But if our company has a strong referral program, it’s likely been running lots of A/B tests pushing users to refer more — email tests, onsite banner ad tests, incentives tests, you name it. The IV strategy is to focus on a successful A/B test — one that increased referrals — and use that experiment’s bucketing as an instrument for referring. (If IV sounds a little like RDD, that’s because it is! In fact, IV is sometimes referred to as “Fuzzy RDD”.)
IV results are internally valid provided the strong first stage and exclusion restriction assumptions (above) are satisfied:
We’ll likely have a strong first stage as long as the experiment we chose was “successful” at driving referrals. (This is important because if Z is not a strong predictor of X, the resulting second stage estimate will be biased.) The R code above reports the F-statistic, so we can check the strength of our first stage directly. A good rule of thumb is that the F-statistic from the first stage should be least 11.
What about the exclusion restriction? It’s important that the instrument, Z, affect the outcome, Y, only through its effect on the endogenous regressor, X. Suppose we are instrumenting with an A/B email test pushing referrals. If the control group received no email, this assumption isn’t valid: the act of getting an email could in and of itself drive retention. But if the control group received an otherwise-similar email, just without any mention of the referral program, then the exclusion restriction likely holds.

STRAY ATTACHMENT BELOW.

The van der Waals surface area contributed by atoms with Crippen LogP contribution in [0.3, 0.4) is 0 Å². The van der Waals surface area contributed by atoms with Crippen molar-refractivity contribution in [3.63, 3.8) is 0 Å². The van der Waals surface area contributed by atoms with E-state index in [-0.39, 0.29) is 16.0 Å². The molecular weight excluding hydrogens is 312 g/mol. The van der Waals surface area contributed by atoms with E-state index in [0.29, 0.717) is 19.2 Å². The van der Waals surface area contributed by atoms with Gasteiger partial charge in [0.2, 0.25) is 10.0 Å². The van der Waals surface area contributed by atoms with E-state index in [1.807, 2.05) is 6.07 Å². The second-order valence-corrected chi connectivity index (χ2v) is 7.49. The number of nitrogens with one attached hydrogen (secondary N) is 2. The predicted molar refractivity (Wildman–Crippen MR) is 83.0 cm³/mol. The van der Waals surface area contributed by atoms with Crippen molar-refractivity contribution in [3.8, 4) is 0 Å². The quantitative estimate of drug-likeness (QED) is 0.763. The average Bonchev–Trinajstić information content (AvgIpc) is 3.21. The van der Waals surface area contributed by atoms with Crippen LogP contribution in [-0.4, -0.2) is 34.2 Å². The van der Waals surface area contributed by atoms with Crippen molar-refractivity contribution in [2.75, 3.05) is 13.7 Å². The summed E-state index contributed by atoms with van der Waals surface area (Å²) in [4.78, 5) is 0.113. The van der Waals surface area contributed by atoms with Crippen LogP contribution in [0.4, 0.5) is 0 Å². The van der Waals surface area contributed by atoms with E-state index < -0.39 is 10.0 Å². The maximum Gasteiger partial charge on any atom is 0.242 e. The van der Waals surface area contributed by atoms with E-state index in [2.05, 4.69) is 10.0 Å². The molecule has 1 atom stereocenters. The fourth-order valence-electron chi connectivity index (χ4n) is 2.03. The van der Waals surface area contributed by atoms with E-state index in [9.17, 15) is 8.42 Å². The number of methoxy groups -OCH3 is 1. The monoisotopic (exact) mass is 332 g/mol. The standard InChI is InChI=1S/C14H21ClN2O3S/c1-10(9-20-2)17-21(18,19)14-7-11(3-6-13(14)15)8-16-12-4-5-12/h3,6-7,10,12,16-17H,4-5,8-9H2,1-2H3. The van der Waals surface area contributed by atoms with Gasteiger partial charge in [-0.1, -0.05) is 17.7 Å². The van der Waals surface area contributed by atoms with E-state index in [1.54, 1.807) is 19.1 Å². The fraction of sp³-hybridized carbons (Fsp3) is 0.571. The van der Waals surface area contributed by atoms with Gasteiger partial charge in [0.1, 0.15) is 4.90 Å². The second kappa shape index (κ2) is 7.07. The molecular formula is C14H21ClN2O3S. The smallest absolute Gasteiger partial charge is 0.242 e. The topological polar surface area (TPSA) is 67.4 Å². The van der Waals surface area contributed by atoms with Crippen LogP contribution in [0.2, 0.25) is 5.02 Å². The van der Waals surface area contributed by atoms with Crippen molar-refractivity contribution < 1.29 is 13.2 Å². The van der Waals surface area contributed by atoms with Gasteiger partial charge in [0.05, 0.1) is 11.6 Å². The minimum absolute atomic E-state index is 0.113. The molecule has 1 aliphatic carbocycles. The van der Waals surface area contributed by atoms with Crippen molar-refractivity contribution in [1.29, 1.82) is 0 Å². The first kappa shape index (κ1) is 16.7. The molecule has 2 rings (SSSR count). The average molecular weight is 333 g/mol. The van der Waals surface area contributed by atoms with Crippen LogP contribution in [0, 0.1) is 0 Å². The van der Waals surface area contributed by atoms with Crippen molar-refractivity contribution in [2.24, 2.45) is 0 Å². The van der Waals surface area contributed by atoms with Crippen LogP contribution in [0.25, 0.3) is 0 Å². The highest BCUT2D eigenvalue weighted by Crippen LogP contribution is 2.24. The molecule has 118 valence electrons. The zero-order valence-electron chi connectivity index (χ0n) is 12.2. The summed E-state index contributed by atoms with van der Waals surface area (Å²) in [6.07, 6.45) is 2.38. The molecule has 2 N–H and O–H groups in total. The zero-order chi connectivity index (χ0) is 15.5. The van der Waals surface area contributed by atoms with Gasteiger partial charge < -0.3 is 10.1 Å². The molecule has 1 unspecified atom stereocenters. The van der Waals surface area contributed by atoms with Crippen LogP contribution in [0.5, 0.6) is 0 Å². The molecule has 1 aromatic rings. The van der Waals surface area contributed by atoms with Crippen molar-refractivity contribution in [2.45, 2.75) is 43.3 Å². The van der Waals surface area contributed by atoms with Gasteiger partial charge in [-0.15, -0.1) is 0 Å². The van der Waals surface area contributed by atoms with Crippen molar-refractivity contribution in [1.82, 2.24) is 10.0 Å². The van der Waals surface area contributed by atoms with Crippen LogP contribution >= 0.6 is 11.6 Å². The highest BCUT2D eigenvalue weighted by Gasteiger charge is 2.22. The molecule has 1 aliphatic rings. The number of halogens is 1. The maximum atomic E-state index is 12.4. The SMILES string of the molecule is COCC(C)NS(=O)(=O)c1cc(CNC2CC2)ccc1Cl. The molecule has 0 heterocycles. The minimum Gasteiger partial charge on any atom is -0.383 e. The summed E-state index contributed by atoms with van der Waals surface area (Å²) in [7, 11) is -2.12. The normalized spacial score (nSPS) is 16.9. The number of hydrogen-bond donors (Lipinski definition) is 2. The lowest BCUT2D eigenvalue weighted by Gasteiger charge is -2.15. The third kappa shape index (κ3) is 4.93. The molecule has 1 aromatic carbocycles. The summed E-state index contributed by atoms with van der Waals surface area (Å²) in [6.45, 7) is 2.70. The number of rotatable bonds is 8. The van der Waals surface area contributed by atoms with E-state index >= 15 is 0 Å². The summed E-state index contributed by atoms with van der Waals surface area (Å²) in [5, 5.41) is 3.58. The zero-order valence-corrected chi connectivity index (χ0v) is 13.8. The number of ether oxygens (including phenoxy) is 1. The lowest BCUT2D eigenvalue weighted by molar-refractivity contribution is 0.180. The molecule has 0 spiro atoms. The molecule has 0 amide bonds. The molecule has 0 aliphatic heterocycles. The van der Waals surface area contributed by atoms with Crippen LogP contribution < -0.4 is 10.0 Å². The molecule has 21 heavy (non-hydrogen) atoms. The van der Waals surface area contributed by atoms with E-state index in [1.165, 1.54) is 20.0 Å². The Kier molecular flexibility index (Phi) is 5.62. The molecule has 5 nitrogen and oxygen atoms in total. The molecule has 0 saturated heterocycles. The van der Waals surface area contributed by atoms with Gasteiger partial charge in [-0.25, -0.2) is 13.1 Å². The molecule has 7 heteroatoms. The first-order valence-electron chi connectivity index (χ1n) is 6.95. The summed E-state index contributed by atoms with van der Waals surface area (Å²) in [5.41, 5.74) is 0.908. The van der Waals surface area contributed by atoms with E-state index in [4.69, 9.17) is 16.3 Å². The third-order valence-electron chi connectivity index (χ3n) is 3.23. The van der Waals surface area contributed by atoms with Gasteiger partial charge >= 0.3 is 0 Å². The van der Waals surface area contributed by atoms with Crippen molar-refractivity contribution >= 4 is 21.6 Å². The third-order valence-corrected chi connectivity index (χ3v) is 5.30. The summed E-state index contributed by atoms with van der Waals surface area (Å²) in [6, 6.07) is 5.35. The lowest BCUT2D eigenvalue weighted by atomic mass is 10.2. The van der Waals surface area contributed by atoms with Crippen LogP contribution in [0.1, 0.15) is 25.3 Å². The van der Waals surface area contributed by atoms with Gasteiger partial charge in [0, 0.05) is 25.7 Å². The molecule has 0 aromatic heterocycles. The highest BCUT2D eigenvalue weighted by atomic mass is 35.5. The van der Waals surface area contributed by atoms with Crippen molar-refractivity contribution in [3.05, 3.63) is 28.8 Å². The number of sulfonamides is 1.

A quick note on statistical significance in IV. You may have noticed that the R code to print the IV results isn’t just a simple call to summary(fit). That’s because we have be careful about how we compute standard errors in IV models. In particular, standard errors have to be corrected to account for the two stage design, which generally makes them slightly larger.
Want to estimate the causal effects of X on Y but don’t have any good historical A/B tests on hand to leverage? A/B tests can also be implemented specifically to facilitate IV estimation! These A/B tests even come with a sexy name — Randomized Encouragement Trials.
About the Authors
Emily Glassberg Sands is Head of Data Science at Coursera, the world’s leading platform for higher education. Her team drives the quantitative measurement, experimentation, and inference that informs Coursera's product and business direction; builds the statistical models and machine learning algorithms that power content discovery and helps scale an engaging and personalized learning experience; and develops the on-platform analytics and direct data access to empower partners and enterprise customers. She holds a Ph.D. in Economics from Harvard.
Duncan Gilchrist leads Rider Pricing and Marketplace Experimentation Science at Uber. He was previously Principal Data Scientist at Wealthfront where he developed the strategic and technical roadmaps for the company's original automated financial advisor (Path). He holds a Ph.D. in Economics from Harvard.